JpGU-AGU Joint Meeting 2020

Presentation information

[E] Oral

S (Solid Earth Sciences ) » S-EM Earth's Electromagnetism

[S-EM19] Earth and planetary magnetism: Observations, modeling, and implications on dynamics and evolution

convener:Hirokuni Oda(Institute of Geology and Geoinformation, Geological Survey of Japan, AIST), Futoshi Takahashi(Faculty of Sciences, Kyushu University), Courtney Jean Sprain(University of Florida), Yoichi Usui(Japan Agency for Marine-Earth Science and Technology)

[SEM19-06] Effects of thermal boundary conditions on geodynamo with various Rayleigh numbers and inner core radii

*Yuki Nishida1, Yuto Katoh1, Hiroaki Matsui2, Masaki Matsushima3, Atsushi Kumamoto1 (1.Department of Geophysics, Graduate School of Science, Tohoku University, 2.Dept. of Earth and Planetary Sciences, University of California, Davis, 3.Department of Earth and Planetary Sciences, School of Science, Tokyo Institute of Technology)

Keywords:geodynamo, the Rayleigh number, inner core size, past Earth, dipolarity, the Elsasser number

The Earth has been sustaining its intrinsic magnetic field for at least 3.5 billion years as revealed by paleomagnetic studies [e.g., Biggin et al., 2015]. The geomagnetic field is generated and maintained by dynamo action due to convection of liquid iron alloy in the outer core. Studies of the thermochemical evolution of the Earth's core suggest that the solid inner core has been growing up for approximately one billion years [e.g., O'Rourke and Stevenson, 2016]. Consequently, heat flow in the core has also been changing through the Earth's history [e.g., Driscoll and Bercovici, 2014]. Hence it is important to investigate dynamo condition on heat flux with various inner core size to understand environment of the past Earth. There are some numerical dynamo simulations focusing on the various inner core size. Heimpel et al. (2005) evaluated dynamo onset conditions with various inner core size for fixed temperature boundary. Hori et al. (2010) found that magnetic field is more dipolar on the fixed heat flux boundary condition rather than on the fixed temperature boundary condition for two cases of different inner core size. A thermal evolution model suggests that geomagnetic field has been dipolar for recent 0.6 billion years [Driscoll, 2016]. Lhuillier et al. (2019) point out that magnetic field is less dipolar when the ratio of the inner to outer core radii, ri/ro, ranges between 0.2 and 0.22. However, it is still unclear how different inner core size influences the mechanism of generating dipolar or non-dipolar field.
In the present study, we investigate the effects of the thermal boundary conditions on numerical dynamos with various inner core size using a numerical dynamo code Calypso [Matsui et al., 2014]. We fix the Ekman, Prandtl, and magnetic Prandtl numbers to be E = 10-3, Pr = 1, and Pm = 5, respectively, and change the Rayleigh number (Ra) and the ratio of inner to outer core radii to be ri/ro = 0.15, 0.25, and 0.35. We set two boundary conditions; (FT case) fixed temperature at the inner core boundary (ICB) and at the core-mantle boundary (CMB), and (FF case) fixed heat flux at the ICB and at the CMB. We calculate dipolarity (fdip) to evaluate the ratio of the axial dipole component to total components and the Elsasser number (Λ)to investigate how strong the Lorentz force is against the Coriolis force.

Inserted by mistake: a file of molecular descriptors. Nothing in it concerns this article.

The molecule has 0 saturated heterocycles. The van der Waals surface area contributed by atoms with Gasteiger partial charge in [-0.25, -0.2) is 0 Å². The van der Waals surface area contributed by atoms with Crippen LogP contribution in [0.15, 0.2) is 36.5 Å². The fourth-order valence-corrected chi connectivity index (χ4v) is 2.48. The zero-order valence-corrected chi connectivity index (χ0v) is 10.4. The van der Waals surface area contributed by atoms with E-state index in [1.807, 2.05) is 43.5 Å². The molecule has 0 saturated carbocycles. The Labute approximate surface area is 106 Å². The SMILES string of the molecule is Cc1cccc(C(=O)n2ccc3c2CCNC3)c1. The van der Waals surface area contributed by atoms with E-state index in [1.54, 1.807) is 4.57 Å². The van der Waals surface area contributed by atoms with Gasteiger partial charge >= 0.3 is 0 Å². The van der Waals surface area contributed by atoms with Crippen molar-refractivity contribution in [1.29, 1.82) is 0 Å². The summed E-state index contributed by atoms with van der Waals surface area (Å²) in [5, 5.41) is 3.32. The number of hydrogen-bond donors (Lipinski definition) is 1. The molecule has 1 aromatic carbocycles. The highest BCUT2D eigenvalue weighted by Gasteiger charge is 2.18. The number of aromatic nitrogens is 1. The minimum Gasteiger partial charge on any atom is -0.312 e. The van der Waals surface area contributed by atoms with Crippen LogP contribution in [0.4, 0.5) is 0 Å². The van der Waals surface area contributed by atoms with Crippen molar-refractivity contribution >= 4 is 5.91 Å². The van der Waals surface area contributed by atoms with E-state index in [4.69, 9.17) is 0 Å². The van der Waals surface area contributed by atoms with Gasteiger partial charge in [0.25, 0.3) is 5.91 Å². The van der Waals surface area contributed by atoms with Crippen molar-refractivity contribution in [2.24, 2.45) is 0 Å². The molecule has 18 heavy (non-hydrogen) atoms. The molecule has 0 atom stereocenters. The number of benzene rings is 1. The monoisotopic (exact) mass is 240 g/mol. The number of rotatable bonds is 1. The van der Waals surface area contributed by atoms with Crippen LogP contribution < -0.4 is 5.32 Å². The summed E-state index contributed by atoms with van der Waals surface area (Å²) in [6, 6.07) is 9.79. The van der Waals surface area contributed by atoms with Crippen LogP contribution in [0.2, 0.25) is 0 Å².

The results of numerical simulations carried out in the present study are summarized in Table 1 and Figure 1. The range of Ra/Racrit (Racrit is the critical Rayleigh number) for Λ >> 1 are listed in Table 1, which indicates that the range for FF case is narrower than that for FT cases. Figure 1 shows the dipolarity as a function of Ra/Racrit. The Ra dependence of fdip for ri/ro = 0.25 is similar to that for ri/ro = 0.35 in FT case, whereas fdip has different behavior between ri/ro = 0.25 and 0.35 in FF cases.
In ri/ro = 0.35, fdip in FF case decreases more rapidly with increasing Ra than that in FT cases. In large Ra cases, an axial component of magnetic energy is dominant in FT while the axisymmetric magnetic energy is small in the FF cases.
In ri/ro = 0.25, fdip is larger than 0.55 in all Ra range where Λ is much larger than 1 in FT, but is larger only in Ra/Racrit = 1.9 in FF. In large Ra cases, difference of fdip between FT and FF cases is smaller in ri/ro = 0.25 than in ri/ro = 0.35. Different from ri/ro = 0.35, the axisymmetric magnetic energy is dominant in all FT and FF cases.
In ri/ro = 0.15, dipolar dominancy is weak while the Lorentz force is not small in large Ra in FT cases. In these cases, although convection is intense, magnetic field is concentrated in one of anti-cyclonic columns. This kind of dynamos only exist in ri/ro = 0.15. In FF cases, magnetic field is not sustained in large Ra. Dipolar field is sustained in small Ra range for Λ >> 1.
The common dependency on the inner core size in FT and FF is that dipolar dynamos are difficult to occur with the smaller inner core. FF cases are more difficult to sustain dipolar dynamos than FT cases. For considering the Earth's heat history, we need further simulations with larger heat flow on CMB than on ICB to take into account of the cooling process of the outer core.